Keith: I like New Fantasyland. Gaston’s Tavern and Enchanted Tales with Belle are cute. I’ve yet to eat at Be Our Guest, but it looks stunning. The queue for Ariel’s Undersea Adventure is gorgeous, even if the ride itself isn’t great. I am also looking forward to the Seven Dwarfs’ Mine Train. New Fantasyland is a bona fide success, in my opinion.

That being said… sorry buddy. In addition to the tremendously superior Small World and aforementioned Mr. Toad, our Fantasyland has: A ride based on Pinocchio (which IMHO is the greatest animated film of all time), Snow White’s Scary Adventures, Alice in Wonderland, Casey Jr.’s Circus Train, the Storybook Land Canal Boats (which is easily one of the most charming rides in all of Disney–especially at night), and an uncovered Mad Tea Party. Oh, and we have a little coaster of our own called The Matterhorn. This one is an easy win for Disneyland.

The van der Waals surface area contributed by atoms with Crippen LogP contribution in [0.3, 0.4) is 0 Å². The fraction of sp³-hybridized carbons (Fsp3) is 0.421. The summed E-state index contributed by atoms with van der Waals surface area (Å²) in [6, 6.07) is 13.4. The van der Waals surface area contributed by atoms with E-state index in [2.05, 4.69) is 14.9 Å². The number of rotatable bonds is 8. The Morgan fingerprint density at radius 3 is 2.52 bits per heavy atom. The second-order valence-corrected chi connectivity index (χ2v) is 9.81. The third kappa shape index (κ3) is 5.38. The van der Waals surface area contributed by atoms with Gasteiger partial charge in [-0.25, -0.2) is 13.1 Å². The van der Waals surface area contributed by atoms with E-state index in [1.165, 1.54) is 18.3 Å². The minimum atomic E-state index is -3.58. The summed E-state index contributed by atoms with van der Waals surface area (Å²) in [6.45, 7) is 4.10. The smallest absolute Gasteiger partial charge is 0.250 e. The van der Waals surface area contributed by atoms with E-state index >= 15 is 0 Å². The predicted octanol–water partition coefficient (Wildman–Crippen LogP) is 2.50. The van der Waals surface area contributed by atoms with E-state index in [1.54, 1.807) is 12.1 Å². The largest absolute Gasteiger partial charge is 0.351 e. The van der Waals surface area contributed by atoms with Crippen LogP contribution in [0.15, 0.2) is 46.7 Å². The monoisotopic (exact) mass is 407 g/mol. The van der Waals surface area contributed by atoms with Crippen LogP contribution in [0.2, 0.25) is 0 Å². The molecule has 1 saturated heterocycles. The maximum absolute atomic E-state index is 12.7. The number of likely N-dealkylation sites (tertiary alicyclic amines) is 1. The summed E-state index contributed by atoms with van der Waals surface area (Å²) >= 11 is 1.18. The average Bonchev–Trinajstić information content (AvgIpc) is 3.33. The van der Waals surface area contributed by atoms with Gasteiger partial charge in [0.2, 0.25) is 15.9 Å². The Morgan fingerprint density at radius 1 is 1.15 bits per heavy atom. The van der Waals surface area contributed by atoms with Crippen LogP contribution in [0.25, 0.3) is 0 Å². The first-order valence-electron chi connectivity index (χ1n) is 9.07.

What do you guys say? Is PhilharMagic and New Fantasyland enough to trump quintessential classics like Storybook Land and Mr. Toad? Or does the charm of Anaheim’s Fantasyland “reign” supreme?


Dueling Disney is written by Jeff Heimbuch & Keith Gluck

If you have any questions or comments, feel free to email us at [email protected] or [email protected]

You can follow us on Twitter: @DisneyProject and @JeffHeimbuch

About Keith Gluck

Keith Gluck writes for and volunteers at the Walt Disney Family Museum in San Francisco. He also runs a Disney blog called thedisneyproject.com, and travels to Disney Parks as often as he can. A fan of many facets of The Disney Company, Keith's main interest is the life and legacy of Walt Disney. For questions/comments, or to request a certain topic be covered, please send an email to: [email protected] Twitter: @DisneyProject Facebook: http://www.facebook.com/pages/The-Disney-Project/194569877288847